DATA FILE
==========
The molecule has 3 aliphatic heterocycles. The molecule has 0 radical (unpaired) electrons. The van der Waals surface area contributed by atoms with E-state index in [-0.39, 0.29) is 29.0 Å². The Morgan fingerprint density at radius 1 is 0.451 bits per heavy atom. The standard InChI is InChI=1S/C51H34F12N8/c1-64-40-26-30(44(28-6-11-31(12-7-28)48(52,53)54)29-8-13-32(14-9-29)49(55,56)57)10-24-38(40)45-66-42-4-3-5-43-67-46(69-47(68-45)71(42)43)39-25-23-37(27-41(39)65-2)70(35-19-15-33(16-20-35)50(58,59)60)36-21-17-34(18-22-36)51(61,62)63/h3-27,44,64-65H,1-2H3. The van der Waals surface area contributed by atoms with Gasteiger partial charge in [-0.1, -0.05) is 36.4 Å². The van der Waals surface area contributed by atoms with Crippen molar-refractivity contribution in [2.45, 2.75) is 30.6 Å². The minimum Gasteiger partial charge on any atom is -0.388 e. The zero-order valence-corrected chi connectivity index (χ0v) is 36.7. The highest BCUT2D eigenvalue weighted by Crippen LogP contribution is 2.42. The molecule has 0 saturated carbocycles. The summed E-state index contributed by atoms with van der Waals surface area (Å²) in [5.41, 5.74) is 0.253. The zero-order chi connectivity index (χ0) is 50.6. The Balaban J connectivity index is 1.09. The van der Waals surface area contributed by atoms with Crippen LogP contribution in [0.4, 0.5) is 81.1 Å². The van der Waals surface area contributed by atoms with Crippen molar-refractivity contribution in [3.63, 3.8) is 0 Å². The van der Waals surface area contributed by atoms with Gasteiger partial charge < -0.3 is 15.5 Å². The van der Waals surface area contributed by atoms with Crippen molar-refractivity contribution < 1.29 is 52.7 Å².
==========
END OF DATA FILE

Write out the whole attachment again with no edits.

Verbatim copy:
The molecule has 3 aliphatic heterocycles. The molecule has 0 radical (unpaired) electrons. The van der Waals surface area contributed by atoms with E-state index in [-0.39, 0.29) is 29.0 Å². The Morgan fingerprint density at radius 1 is 0.451 bits per heavy atom. The standard InChI is InChI=1S/C51H34F12N8/c1-64-40-26-30(44(28-6-11-31(12-7-28)48(52,53)54)29-8-13-32(14-9-29)49(55,56)57)10-24-38(40)45-66-42-4-3-5-43-67-46(69-47(68-45)71(42)43)39-25-23-37(27-41(39)65-2)70(35-19-15-33(16-20-35)50(58,59)60)36-21-17-34(18-22-36)51(61,62)63/h3-27,44,64-65H,1-2H3. The van der Waals surface area contributed by atoms with Gasteiger partial charge in [-0.1, -0.05) is 36.4 Å². The van der Waals surface area contributed by atoms with Crippen molar-refractivity contribution in [2.45, 2.75) is 30.6 Å². The minimum Gasteiger partial charge on any atom is -0.388 e. The zero-order valence-corrected chi connectivity index (χ0v) is 36.7. The highest BCUT2D eigenvalue weighted by Crippen LogP contribution is 2.42. The molecule has 0 saturated carbocycles. The summed E-state index contributed by atoms with van der Waals surface area (Å²) in [5.41, 5.74) is 0.253. The zero-order chi connectivity index (χ0) is 50.6. The Balaban J connectivity index is 1.09. The van der Waals surface area contributed by atoms with Crippen LogP contribution in [0.4, 0.5) is 81.1 Å². The van der Waals surface area contributed by atoms with Crippen molar-refractivity contribution in [3.63, 3.8) is 0 Å². The van der Waals surface area contributed by atoms with Gasteiger partial charge < -0.3 is 15.5 Å². The van der Waals surface area contributed by atoms with Crippen molar-refractivity contribution < 1.29 is 52.7 Å².